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U.S. Representative Beto O'Rourke (D-TX) campaigns in Houston, Texas U.S. November 11, 2017. REUTERS/William Philpott - RC115E10C970

House Republicans in Texas are facing their biggest midterm challenge in 25 years

Last month, moments after Doug Jones’ Senate win in Alabama became official, Rep. Beto O’Rourke, D-Texas., sent out a fundraising email with the subject line: “Next stop, Texas 2018.”

Coming from O’Rourke, who is running to unseat Sen. Ted Cruz, R-Texas, this fall, the implication was clear: If Jones could win in such a deep-red state, maybe Democrats had a fighting chance across the country.

Energized by last year’s high-profile senate and gubernatorial Democratic victories in Alabama and Virginia, along with wins in state and local races, liberal activists and candidates are taking on Republicans in places where the GOP has gone virtually unchallenged for years.

Perhaps nowhere is that more apparent than in Texas, a state with changing demographics that Democrats have long sought to flip blue.

Both of Texas’ senators are Republicans. And the GOP controls 25 of the state’s 36 House seats. The state’s 11 Democratic House members are largely clustered in or around big cities like Houston and San Antonio, which means huge swaths of the state are represented entirely by Republicans.

Republicans have rebuffed recent efforts by Wendy Davis and other Democrats to make inroads in Texas at the state and congressional level. But 2018 could be different. According to documents filed with the Texas Secretary of State’s office, a Democratic candidate is registered to run in all of Texas’ 36 congressional races for the first time in 25 years.

“We’re still a long way off from Election Day, but running authentic, grassroots campaigns in every single district in Texas is how we finally give all Texans a real choice next November,” said Cole Leiter, a press secretary for the Democratic Congressional Campaign Committee who is focused on Texas and races across the South this cycle.

The sheer number of Democratic candidates points to the level of enthusiasm on the left. As of early January, 111 Democratic candidates had registered to run for Congress in the midterm elections this fall.

In contrast, when Democrats regained control of the House in 2006, the party fielded just 39 candidates in Texas, though it competed in 31 congressional districts, nearly as many as this year. Since 1992, Democrats have run candidates in an average of 28 House races, according to an analysis of election results.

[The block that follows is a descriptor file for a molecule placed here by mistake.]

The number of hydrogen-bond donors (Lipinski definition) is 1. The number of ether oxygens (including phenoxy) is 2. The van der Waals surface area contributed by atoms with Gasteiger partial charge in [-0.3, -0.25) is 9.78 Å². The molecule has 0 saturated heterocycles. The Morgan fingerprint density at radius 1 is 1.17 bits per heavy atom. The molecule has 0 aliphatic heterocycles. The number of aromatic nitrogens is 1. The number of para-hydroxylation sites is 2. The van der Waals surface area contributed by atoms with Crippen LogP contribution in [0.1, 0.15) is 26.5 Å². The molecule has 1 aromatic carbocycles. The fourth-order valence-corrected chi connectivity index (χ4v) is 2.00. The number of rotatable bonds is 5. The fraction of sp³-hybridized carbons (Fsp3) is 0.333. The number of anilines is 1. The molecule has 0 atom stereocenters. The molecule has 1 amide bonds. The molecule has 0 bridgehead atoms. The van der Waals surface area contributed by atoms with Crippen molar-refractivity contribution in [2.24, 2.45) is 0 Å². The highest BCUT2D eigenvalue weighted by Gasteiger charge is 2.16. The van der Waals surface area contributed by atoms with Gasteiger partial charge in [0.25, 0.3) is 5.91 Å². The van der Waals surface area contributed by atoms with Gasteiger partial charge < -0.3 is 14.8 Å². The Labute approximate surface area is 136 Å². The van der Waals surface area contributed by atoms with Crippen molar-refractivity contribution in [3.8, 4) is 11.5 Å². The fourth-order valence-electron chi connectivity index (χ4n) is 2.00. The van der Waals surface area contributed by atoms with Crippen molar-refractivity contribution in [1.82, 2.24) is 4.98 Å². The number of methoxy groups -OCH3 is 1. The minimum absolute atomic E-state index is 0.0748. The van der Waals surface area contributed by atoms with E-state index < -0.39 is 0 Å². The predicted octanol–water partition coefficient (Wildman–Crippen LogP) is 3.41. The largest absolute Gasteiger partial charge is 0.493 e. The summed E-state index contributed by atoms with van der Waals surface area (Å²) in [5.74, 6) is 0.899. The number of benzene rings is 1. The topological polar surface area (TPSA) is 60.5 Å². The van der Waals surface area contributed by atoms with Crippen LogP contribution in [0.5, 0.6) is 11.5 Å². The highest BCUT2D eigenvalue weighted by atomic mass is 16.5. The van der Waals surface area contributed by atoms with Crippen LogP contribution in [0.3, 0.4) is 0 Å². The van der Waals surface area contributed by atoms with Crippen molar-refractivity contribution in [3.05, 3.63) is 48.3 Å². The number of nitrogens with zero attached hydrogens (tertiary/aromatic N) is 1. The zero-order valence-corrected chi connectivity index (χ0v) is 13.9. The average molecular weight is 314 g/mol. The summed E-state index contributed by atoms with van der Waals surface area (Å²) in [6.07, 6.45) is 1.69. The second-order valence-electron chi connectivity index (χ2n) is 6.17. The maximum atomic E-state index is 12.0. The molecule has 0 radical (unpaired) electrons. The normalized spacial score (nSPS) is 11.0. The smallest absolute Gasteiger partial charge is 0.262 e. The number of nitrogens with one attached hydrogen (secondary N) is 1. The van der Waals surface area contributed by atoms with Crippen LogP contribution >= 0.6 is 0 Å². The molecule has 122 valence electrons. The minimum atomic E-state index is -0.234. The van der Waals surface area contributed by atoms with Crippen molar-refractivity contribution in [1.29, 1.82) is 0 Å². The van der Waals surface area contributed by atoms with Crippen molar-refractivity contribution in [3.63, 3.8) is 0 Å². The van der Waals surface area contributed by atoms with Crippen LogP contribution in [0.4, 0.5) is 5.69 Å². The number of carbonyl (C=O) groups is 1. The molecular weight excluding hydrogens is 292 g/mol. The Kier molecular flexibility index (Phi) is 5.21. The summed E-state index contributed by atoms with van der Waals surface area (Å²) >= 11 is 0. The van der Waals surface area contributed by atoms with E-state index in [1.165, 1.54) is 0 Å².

Lisa Goodgame, the political director of the liberal group Indivisible Austin, said the 2016 election and disapproval of President Donald Trump’s performance in office were the main factors driving Democrats in Texas to run for Congress.

Texans “woke up and said, ‘Well if I don’t do something, then who will?’” Goodgame said.

Apart from anger with Trump, the surge in Democrats running for office has also been driven by a desire to change the makeup of Congress, Goodgame said.

Goodgame argued that the political map doesn’t reflect a state with a growing population of Latinos, who trend Democratic, and a voter base that is shifting left on issues like immigration. For example, 59 percent of Texans support continuing the Deferred Action for Childhood Arrivals program, known as DACA, which protects young people brought here illegally as children from deportation, according to a recent poll from the University of Texas/Texas Tribune.

Texas delegates sing the national anthem at the Democratic National Convention in Philadelphia, Pennsylvania. U.S. July 28, 2016.  REUTERS/Charles Mostoller - HT1EC7S1LBTW6

Texas delegates sing the national anthem at the Democratic National Convention in Philadelphia on July 28, 2016. File photo by REUTERS/Charles Mostoller

“Our congressional delegation is very heavily weighted towards the Republicans, and increasingly it’s been heavily weighted towards more and more conservative Republicans,” Goodgame said. “I don’t think really they represent the population of the state.”

Goodgame’s organization is a good case in point. Indivisible Austin is one of the 5,800 grassroots groups that sprang up across the country after Trump’s victory in the 2016 election. The Austin chapter boasts close to 10,000 subscribers on its email listserv, and Goodgame said hundreds show up to the chapter’s meetings.

“Our first mission was to resist Trump,” Goodgame said. “But we quickly realized that what we needed to do was bigger than that, and also needed to include something proactive to balance all the resisting.”

State and local issues are also drawing more Democrats into politics. In the last state legislative session, the Republican-controlled state legislature passed a sanctuary city law requiring jails to comply with ICE detainers, and attempted to pass a “bathroom bill” law, which would force transgender individuals to use the gender they were assigned at birth — measures that were deeply unpopular on the left.